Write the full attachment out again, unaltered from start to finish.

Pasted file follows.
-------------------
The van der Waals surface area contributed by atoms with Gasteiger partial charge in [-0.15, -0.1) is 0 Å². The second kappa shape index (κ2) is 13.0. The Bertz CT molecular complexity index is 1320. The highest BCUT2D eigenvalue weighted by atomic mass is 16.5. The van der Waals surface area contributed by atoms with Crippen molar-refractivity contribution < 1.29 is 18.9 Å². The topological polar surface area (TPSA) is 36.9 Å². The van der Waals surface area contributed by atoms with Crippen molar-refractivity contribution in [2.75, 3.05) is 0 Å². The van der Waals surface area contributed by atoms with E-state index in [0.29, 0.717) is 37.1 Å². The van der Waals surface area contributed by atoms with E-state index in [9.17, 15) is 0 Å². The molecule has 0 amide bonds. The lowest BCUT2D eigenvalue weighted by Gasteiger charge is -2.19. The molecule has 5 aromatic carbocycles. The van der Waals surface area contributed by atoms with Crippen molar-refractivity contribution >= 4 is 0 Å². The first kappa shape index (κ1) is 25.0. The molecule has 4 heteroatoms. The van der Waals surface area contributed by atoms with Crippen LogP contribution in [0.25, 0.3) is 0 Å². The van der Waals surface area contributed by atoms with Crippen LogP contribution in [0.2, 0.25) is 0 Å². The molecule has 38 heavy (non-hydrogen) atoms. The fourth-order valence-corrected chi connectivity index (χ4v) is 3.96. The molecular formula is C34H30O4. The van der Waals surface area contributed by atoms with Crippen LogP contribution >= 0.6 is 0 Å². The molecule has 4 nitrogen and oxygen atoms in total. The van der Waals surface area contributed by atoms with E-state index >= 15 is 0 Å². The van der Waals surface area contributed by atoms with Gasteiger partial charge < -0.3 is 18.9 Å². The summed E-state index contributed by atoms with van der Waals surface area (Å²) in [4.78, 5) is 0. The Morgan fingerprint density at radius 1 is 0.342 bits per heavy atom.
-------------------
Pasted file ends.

The van der Waals surface area contributed by atoms with Gasteiger partial charge in [-0.15, -0.1) is 0 Å². The second kappa shape index (κ2) is 13.0. The Bertz CT molecular complexity index is 1320. The highest BCUT2D eigenvalue weighted by atomic mass is 16.5. The van der Waals surface area contributed by atoms with Crippen molar-refractivity contribution < 1.29 is 18.9 Å². The topological polar surface area (TPSA) is 36.9 Å². The van der Waals surface area contributed by atoms with Crippen molar-refractivity contribution in [2.75, 3.05) is 0 Å². The van der Waals surface area contributed by atoms with E-state index in [0.29, 0.717) is 37.1 Å². The van der Waals surface area contributed by atoms with E-state index in [9.17, 15) is 0 Å². The molecule has 0 amide bonds. The lowest BCUT2D eigenvalue weighted by Gasteiger charge is -2.19. The molecule has 5 aromatic carbocycles. The van der Waals surface area contributed by atoms with Crippen molar-refractivity contribution >= 4 is 0 Å². The first kappa shape index (κ1) is 25.0. The molecule has 4 heteroatoms. The van der Waals surface area contributed by atoms with Crippen LogP contribution in [0.25, 0.3) is 0 Å². The van der Waals surface area contributed by atoms with Crippen LogP contribution in [0.2, 0.25) is 0 Å². The molecule has 38 heavy (non-hydrogen) atoms. The fourth-order valence-corrected chi connectivity index (χ4v) is 3.96. The molecular formula is C34H30O4. The van der Waals surface area contributed by atoms with Crippen LogP contribution >= 0.6 is 0 Å². The molecule has 4 nitrogen and oxygen atoms in total. The van der Waals surface area contributed by atoms with E-state index >= 15 is 0 Å². The van der Waals surface area contributed by atoms with Gasteiger partial charge < -0.3 is 18.9 Å². The summed E-state index contributed by atoms with van der Waals surface area (Å²) in [4.78, 5) is 0. The Morgan fingerprint density at radius 1 is 0.342 bits per heavy atom.